How’s your thyroid doing? For most people who follow a CR Way lifestyle, the answer may be “turned down, thank you.” Calorie-restricted animals have decreased T3 output and for good reason: The whole point of CR is to slow metabolic rate and thus cell proliferation. For background on CR and thyroid see
Meredith and I aim for slightly low T3 and slightly high TSH.We have been strongly influenced by the work of Dr. Luigi Fontana and Dr. Martin Surks, a thyroid research specialist. Read more about Fontana and thyroid management in the new Thyroid and Aging page in Protection from Disease.
Here’s an important paragraph from the Fontana study:
“Effect of long-term calorie restriction with adequate protein and micronutrients on thyroid hormones.”
A paragraph from the full paper is very helpful: ”Thyroid hormones influence cell respiration, free radical production and energy homeostasis. Although thyroxine (T4) is the main product secreted by the thyroid gland, most thyroid actions are mediated by triiodothyronine (T3). Data from studies conducted in long-lived rodents have shown that CR decreases serum T3 concentrations, while serum T4 and thyrotropin (TSH) concentrations usually remain unchanged”.
Another paper that looked at long lived Ashkenazi Jews was found that they have slightly elevated TSH.:
Atzmon G, Barzilai N, Hollowell JG, Surks MI, Gabriely I.
Department of MedicineDivision of Endocrinology, Albert Einstein College of Medicine, Bronx, New York 10461, USA.
Journal of Clinical Endocrinology and Metabolism. 2009 Apr;94(4):1251-4.
CONTEXT: The distribution of serum TSH shifts progressively to higher concentrations with age.
OBJECTIVE: The aim of the study was to determine whether the population shift in TSH distribution to higher concentrations with aging extends to people of exceptional longevity, namely centenarians, and to assess the relationship between concentrations of TSH and free T(4) (FT4).
DESIGN/SETTING/PATIENTS: We analyzed TSH, FT4, and TSH frequency distribution curves in thyroid disease-free Ashkenazi Jews with exceptional longevity (centenarians; median age, 98 yr), in younger Ashkenazi controls (median age, 72 yr), and in a population of thyroid disease-free individuals (median age, 68 yr) from the U.S. National Health and Nutrition Examination Survey 1998-2002 (NHANES controls).
RESULTS: Serum TSH was significantly higher in centenarians [1.97 (0.42-7.15) mIU/liter] than in Ashkenazi controls [1.55 (0.46-4.55) mIU/liter] and NHANES controls [1.61 (0.39-6.29) mIU/liter] (median, 2.5 and 97.5 centiles) (P < 0.001). The TSH frequency distribution curve of centenarians was relatively similar in shape to controls but shifted significantly to higher TSH, including TSH concentration at peak frequency. The TSH distribution curve of the NHANES control group was superimposable to and not significantly different from the Ashkenazi controls. FT4 was similar in centenarians and Ashkenazi controls, and there was a significant inverse correlation between FT4 and TSH in both groups.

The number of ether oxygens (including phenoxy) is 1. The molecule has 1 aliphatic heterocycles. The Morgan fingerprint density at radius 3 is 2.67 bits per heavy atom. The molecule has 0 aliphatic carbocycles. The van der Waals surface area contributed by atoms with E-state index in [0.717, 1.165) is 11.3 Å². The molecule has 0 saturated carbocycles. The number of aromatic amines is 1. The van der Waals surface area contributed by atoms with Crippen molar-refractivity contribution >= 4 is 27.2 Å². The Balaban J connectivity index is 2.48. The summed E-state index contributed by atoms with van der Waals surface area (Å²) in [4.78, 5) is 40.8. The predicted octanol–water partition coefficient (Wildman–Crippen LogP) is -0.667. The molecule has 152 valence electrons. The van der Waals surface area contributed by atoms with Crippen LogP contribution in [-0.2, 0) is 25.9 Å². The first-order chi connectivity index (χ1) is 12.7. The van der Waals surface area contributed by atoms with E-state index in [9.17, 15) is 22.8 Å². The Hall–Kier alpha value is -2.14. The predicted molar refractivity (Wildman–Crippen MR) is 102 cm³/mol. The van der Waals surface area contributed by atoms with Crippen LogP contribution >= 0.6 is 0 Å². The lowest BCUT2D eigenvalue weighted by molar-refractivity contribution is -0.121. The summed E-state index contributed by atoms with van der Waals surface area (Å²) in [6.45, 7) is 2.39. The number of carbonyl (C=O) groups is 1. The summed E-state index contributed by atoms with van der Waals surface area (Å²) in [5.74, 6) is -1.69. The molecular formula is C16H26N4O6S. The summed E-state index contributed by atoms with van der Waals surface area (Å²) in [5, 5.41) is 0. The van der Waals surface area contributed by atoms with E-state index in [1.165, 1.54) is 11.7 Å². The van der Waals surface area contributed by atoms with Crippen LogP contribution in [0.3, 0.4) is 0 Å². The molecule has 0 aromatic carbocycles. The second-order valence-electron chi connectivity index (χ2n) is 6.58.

CONCLUSIONS: The TSH population shifts to higher concentrations with age appear to be a continuum that extends even to people with exceptional longevity. The inverse correlation between TSH and FT4 in our populations suggests that changes in negative feedback may contribute to exceptional longevity.
PMID:1915819, NIH, LM, PubMed access to MEDLINE bibliographic citations
Any low calorie diet will depress thyroid function, but food choices can also affect the output of thyroid hormones. Perhaps you have heard of goitrogens, built from the word goiter (a condition in which the thyroid is enlarged, possibly to compensate for the gland’s inability to produce adequate amounts of thyroid hormones) and the stem -gen (producing).
Foods that contain goitrogens include soy products and some of the most healthful vegetables:
- Brussels sprouts
- These are nutritional all-stars – loaded with nutrients, as well as phytochemicals that likely have multiple benefits
A few other foods that are high in goitrogens include:
Some of these foods activate production of antibodies that reduce thyroid function while others depress thyroid peroxidase (TPO), an enzyme known to release iodine during production of thyroid hormones. In either case, the thyroid doesn’t produce as many of the hormones needed to regulate metabolism.This matters little for people with healthy thyroid function. In fact, it may depress metabolic rate in synergy with the beneficial reduction in metabolic rate from a low calorie diet.
Some who have compromised thyroid function may want to limit their consumption of goitrogens or at least consider cooking them, which decreases their goitrogen content. Another possibility is to supplement with the RDA of iodine.
Perhaps most important is to ask yourself if you are having symptoms of hypothyroidism. To make it easy to tell the difference between healthful low thyroid output from following the CR Way and a malfunctioning thyroid, full members may use the chart on the Healthful Hypothyroidism page under Thyroid. If you are concerned, make sure to discuss your thyroid with your doctor.
Just be cautious: It may be easier to pop a pill that to undo unintended damage from it.